If you are looking for a traditional Dickensian tale of London, prepare yourself for something slightly different. Tanika Gupta’s adaptation of the classic Great Expectations still sees the class divide through broad Northern accents and the token cockney against crisp Received Pronunciation, but placed in the streets of Calcutta and the colonial mansions of imperial aristocrats. The classic tale of Pip, employed by Miss Havisham, enthralled by Estella and rewarded by an unknown patron, has been re-imagined by Gupta and brought to life by director Nikolai Foster in an array of fabrics and music.
Tariq Jordan brought a wonderful sincerity to the character of Pip, beginning as a 12-year-old full of imagination and vivacity. His progression was subtle and realistic, maintaining his character but developing into a gentleman with ease and a natural growth. Jordan provided a solid foundation for the story. His initially innocent adoration of Estella became a true source of anguish which captivated the audience, the top hat and tails never quite hiding the earth-bound fervour of Pip.
The uncanny Miss Havisham was grasped by Lynn Farleigh, carrying the bitter, melodramatic air of a wounded woman in an expressive and haunting way. Almost the ‘wicked witch’ of the play, her desperation seeps through until her breakdown in the second act, where she is revealed to be a poor, lonely old woman with far too many regrets. Farleigh plays beautifully next to the younger actors, and holds herself as a completely parallel character to the rest of the story, alienated and devastating in her dilapidated colonial home.
Pip’s sister and brother-in-law were an odd pair, mismatched but devoted, and Pooja Ghai and Tony Jayawardena (Mrs and Mr Joe Gargery) were almost comic relief in places, Shiv Grewal’s nosey Pumblechook a similar role. Jayawardena’s Joe was jolly and heart-warming, sensitive but proud, as he stands in clothes too tight. Ghai and Grewal, though both a little forced, provided the cultural nod to families who spend lots of time together in the small Indian village, and added to the eclectic nature of Gupta’s piece.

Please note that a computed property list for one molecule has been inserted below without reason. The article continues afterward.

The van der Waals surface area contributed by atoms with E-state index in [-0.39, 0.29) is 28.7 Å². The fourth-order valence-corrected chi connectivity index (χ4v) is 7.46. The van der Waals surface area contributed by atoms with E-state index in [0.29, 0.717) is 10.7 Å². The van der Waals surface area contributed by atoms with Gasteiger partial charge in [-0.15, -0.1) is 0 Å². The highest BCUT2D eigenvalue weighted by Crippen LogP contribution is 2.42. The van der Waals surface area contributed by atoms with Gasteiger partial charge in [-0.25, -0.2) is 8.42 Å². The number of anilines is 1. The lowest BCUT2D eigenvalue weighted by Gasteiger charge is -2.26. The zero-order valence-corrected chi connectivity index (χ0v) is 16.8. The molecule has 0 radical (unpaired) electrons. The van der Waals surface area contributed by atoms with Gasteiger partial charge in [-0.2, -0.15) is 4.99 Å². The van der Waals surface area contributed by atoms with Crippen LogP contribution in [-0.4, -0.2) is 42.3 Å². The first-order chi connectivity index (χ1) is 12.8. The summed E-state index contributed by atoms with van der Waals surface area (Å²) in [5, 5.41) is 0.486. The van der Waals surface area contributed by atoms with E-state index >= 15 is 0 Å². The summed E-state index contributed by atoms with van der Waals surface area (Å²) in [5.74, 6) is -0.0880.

Colin Richmond’s set was simple but effective; the dilapidated shutters reflected the poverty of the village as well as having a subtle statement about the source of the aristocracy’s wealth when the same shutters transformed into large double doors. Though the number of set changes were a little distracting, especially in the second half, the clever use of fabric created vibrant and energetic backdrops without the need for vast cycloramas or stage pieces. Though saying this, the lighting by Lee Curran was the perfect combination of emotional symbolism and set enhancement, washing the stage with the warm hues of Indian summers.
Great Expectations is a hard-to-place production by the English Touring Theatre. Moments such as a slightly out-of-sync dance routine made me question some of the director’s concepts, but the relationships and on-stage reality brought the piece together and created a visually stimulating comment not on race, but on class. It is never easy to transform a literary classic into a spellbinding stage show, but Gupta and Foster do well in this lively, engaging performance of class division, hope and self-discovery.
Great Expectations is playing at the Richmond Theatre until 9th April. For information and tickets see the website here.